The Health and Counselling Services team won an Innovation Award from the Canadian Association of College and University Student Services. From l-r: Rosie Dhaliwal, Tara Black, Crystal Hutchinson and Alisa Stanton.

learning

Student wellbeing focus of instructors’ online resource

June 23, 2014
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Last semester, at the end of Kate Tairyan’s last lecture, she donned a chef’s hat and served chocolate-covered strawberries she had made with her husband and daughter to all 250 students in her global health class.

Her message: social relationships need to be nurtured, and are an important aspect of mental health and wellbeing.

A physician and public health specialist who has worked around the world, the health sciences instructor works hard to improve her students’ wellbeing in the classroom.

She incorporates group projects to encourage students’ social interaction, pairs students for classroom discussions, shares her personal work experiences at the end of each lecture, and features practical projects and assignments that prepare her students for a career in public health.

An example of a student-led project is the WhatTheButt?! campaign that students completed last year for a health promotion course.

“I stimulate creativity and social connectedness in the classroom from the very beginning of the course,” says Tairyan.

She is one of several SFU instructors who share tips and techniques for promoting student wellbeing in the classroom as part of SFU Health and Counseling’s award-winning initiative, Well-being in Learning Environments (WLE).

HCS’ health promotion team has spent the past three years developing and refining the online resource for SFU instructors in partnership with The Teaching and Learning Centre.

It’s all part of the university’s commitment to ensuring that students’ health and wellbeing are addressed both inside and outside of the classroom.

“We look at the whole student,” says Alisa Stanton, the HCS health promotion specialist who co-led the initiative, which is first in the world to address students’ wellbeing from an academic perspective.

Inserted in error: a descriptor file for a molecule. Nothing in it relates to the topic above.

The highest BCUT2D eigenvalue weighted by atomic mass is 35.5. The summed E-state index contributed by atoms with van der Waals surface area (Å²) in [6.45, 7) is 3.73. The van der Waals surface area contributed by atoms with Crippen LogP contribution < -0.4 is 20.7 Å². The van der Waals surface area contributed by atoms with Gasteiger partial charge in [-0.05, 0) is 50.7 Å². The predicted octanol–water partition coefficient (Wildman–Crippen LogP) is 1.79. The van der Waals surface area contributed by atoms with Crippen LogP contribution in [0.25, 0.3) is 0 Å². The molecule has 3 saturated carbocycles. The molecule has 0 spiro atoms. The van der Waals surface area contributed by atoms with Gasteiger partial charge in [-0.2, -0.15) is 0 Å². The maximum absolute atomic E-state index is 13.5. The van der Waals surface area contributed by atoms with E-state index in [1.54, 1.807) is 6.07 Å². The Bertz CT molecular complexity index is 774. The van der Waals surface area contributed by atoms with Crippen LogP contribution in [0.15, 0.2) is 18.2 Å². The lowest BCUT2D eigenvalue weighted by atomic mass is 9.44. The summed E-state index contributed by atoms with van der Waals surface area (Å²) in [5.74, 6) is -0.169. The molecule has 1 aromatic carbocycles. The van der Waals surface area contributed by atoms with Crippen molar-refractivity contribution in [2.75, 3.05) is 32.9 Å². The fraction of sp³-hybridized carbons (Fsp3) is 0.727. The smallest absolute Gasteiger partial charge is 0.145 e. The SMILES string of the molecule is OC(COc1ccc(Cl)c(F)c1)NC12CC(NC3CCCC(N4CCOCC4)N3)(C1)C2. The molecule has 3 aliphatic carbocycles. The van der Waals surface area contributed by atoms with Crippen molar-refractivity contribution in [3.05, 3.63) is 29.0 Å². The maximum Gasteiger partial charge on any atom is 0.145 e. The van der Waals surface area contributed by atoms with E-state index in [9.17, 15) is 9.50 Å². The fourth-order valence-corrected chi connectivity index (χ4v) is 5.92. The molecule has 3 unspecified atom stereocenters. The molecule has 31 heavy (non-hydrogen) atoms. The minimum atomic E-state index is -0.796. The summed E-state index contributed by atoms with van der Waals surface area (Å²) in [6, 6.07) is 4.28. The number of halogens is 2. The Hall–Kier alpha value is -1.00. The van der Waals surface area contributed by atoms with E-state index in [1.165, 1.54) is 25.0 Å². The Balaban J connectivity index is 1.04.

“We knew that students spend a majority of their time in class but often don’t have time to reach out to services, so we wanted to create learning experiences that were supportive of wellbeing.”

The comprehensive WLE website offer myriads tips, including ideas for developing students’ social interaction in class and through assignments, creating a positive classroom culture, and providing students with challenges that aren’t overwhelming.

It profiles instructors like Tairyan who foster opportunities for personal and professional development in class. And it also reminds instructors to look after their own wellbeing.

The WLE initiative has generated interest around the world, including an Innovation Award in June from the Canadian Association of College and University Student Services, and a feature in the highly regarded Healthy Universities newsletter based in the U.K.

Stanton says they received the award because “this is a new way of approaching health and wellbeing in higher education. It’s moving from theory and discussion into action that other institutions may be able to use and build on.”

“I have to credit the health promotion team for giving us good guidance and sharing good experiences,” says Tairyan. “They have also organized workshops for us, and a roundtable where we can share ideas. I’ve benefited from it a lot, and I’m happy to share what I do in my own classroom.”

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